A Warning About Portable Tool Boxes with Drawers

Milwaukee Packout 3-Drawer Tool Box in SUV

I have tried quite a few portable tool boxes with drawers over the years, and Milwaukee’s Packout is the best so far.

I’ve used Dewalt ToughSystem, Bosch L-Boxx, Dewalt Tstak, Festool Sortainer, and Milwaukee Packout. I have also handled other systems, such as Husky’s.

Shown above is a photo of my new Milwaukee Packout 3-drawer tool box, as the start of its journey home.

Even with a $20 off $200 coupon – thank you Home Depot Pro Xtra program! – it was pricey. $164. That’s… a lot.

But, this is the right tool box for my growing needs.

Milwaukee has a 2- and 3-drawer Packout tool boxes. I have one each at home that I’ve been testing out (thank you to Milwaukee for the review samples!), and they’ve been good, maybe even great.

But, they’re not perfect.

Tool boxes made from plastic, polymer blends, composites or similar materials, are prone to deflection, deformation, sagging, or binding under heavier loads.

Load up the drawers, place some more loaded-up tool boxes on top, and the drawers will be harder to open.

Plastic bends, and drawers can rub.

Milwaukee’s Packout tool box isn’t immune to this issue, but it seems to minimize it quite well.

So, I’m calling it – the Milwaukee Packout drawer tool boxes are the best. They’re not perfect, but they seem to be the least impacted when loaded down.

To emphasize it, Milwaukee Packout drawered tool boxes are the BEST on the market right now.

The issue is inevitable, and so it’s not a question of will there be flex, but how much flex and binding will there be?

I bring this up partly to express my sentiment that the Milwaukee Packout 2- and 3-drawer tool boxes are good, at least in my opinion so far, but also because I’ve seen a lot of readers asking for drawered tool boxes from other makers.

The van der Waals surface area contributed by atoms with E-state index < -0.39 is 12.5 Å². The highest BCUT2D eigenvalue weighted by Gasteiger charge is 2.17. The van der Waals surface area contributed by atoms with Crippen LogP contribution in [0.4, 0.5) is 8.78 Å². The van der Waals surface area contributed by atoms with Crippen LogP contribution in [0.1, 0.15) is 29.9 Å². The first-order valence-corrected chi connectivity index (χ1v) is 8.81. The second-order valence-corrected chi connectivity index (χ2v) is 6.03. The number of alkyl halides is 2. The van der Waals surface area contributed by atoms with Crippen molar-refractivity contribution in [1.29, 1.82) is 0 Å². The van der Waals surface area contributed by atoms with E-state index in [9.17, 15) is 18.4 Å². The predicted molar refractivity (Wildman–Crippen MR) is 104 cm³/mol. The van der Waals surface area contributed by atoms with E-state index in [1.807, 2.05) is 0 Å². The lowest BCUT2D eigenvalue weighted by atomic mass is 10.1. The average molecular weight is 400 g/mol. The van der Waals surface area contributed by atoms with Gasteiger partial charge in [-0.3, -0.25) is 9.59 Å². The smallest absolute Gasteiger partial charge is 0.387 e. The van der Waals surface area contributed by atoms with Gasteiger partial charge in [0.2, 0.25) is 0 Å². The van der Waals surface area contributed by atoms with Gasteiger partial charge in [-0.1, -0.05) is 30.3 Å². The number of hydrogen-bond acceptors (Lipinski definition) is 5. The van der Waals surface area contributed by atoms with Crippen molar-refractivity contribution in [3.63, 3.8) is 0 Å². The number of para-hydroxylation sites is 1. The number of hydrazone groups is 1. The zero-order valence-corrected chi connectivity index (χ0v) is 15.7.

I tried so many different tool box drawer systems because the concept is extremely convenient. It’s great to be able to access tools without having to disassemble a stack of tool boxes. It’s great to be able to have some parts and tools mixed in a drawer, with the other drawers used for related or unrelated purposes.

It’s a great idea, and I can and do benefit from a portable, durable, customizable, and versatile set of drawers I can move around if needed.

But with most drawers, there’s a disconnect between theory and practice.

If you have a tool box with drawers below a stack of heavy tools, those drawers are not going to open as smoothly as when the tool box is empty and by itself.

The Packout tool box handles things well. Honestly, I was skeptical, given how my experiences went with other brands. I was prepared for an acceptable user experience at best, and am glad to have been wrong.

Whether with Packout or another system, be reasonable with your expectations.

Just because I was disappointed by other systems, such as Tstak drawer boxes, that doesn’t mean they’re not good products, it means I wasn’t prepared for how much they would bind when placed in a tall stack of loaded tool boxes.

If Milwaukee Packout isn’t for you, keep all this in mind. You can take measures to help reduce binding, such as by keeping drawered tool boxes towards the top of a stack. Or maybe keep things separate if (or when) binding or sagging becomes a problem.

You might look at all of the new modular tool box systems on the market today and think gee, they really need drawers. That’s fine, but you need to know that there are compromises, and that loaded drawers never open and close as smoothly as when the tool box is empty and by itself with nothing on top.